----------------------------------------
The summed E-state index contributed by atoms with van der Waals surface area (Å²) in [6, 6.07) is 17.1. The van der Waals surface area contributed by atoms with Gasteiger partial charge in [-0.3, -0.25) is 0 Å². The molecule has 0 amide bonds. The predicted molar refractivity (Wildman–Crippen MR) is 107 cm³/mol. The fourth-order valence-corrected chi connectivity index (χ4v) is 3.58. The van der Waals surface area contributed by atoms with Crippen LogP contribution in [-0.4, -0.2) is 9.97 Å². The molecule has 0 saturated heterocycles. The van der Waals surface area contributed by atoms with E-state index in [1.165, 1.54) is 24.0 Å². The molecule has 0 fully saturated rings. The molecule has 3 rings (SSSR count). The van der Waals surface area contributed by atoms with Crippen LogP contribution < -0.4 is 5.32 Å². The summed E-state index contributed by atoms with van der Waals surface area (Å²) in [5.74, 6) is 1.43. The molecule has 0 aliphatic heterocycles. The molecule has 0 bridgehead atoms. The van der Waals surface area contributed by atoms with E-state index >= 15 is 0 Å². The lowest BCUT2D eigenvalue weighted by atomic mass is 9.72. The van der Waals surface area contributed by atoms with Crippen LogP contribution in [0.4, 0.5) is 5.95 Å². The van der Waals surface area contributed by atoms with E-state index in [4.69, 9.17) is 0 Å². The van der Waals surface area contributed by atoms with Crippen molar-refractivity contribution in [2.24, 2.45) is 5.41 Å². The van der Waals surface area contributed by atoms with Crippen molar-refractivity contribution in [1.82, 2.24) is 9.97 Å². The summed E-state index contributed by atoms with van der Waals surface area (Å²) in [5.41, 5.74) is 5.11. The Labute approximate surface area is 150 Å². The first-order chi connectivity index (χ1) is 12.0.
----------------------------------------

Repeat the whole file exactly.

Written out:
The summed E-state index contributed by atoms with van der Waals surface area (Å²) in [6, 6.07) is 17.1. The van der Waals surface area contributed by atoms with Gasteiger partial charge in [-0.3, -0.25) is 0 Å². The molecule has 0 amide bonds. The predicted molar refractivity (Wildman–Crippen MR) is 107 cm³/mol. The fourth-order valence-corrected chi connectivity index (χ4v) is 3.58. The van der Waals surface area contributed by atoms with Crippen LogP contribution in [-0.4, -0.2) is 9.97 Å². The molecule has 0 saturated heterocycles. The van der Waals surface area contributed by atoms with E-state index in [1.165, 1.54) is 24.0 Å². The molecule has 0 fully saturated rings. The molecule has 3 rings (SSSR count). The van der Waals surface area contributed by atoms with Crippen LogP contribution < -0.4 is 5.32 Å². The summed E-state index contributed by atoms with van der Waals surface area (Å²) in [5.74, 6) is 1.43. The molecule has 0 aliphatic heterocycles. The molecule has 0 bridgehead atoms. The van der Waals surface area contributed by atoms with E-state index >= 15 is 0 Å². The lowest BCUT2D eigenvalue weighted by atomic mass is 9.72. The van der Waals surface area contributed by atoms with Crippen LogP contribution in [0.4, 0.5) is 5.95 Å². The van der Waals surface area contributed by atoms with E-state index in [4.69, 9.17) is 0 Å². The van der Waals surface area contributed by atoms with Crippen molar-refractivity contribution in [2.24, 2.45) is 5.41 Å². The van der Waals surface area contributed by atoms with Crippen molar-refractivity contribution in [1.82, 2.24) is 9.97 Å². The summed E-state index contributed by atoms with van der Waals surface area (Å²) in [5.41, 5.74) is 5.11. The Labute approximate surface area is 150 Å². The first-order chi connectivity index (χ1) is 12.0.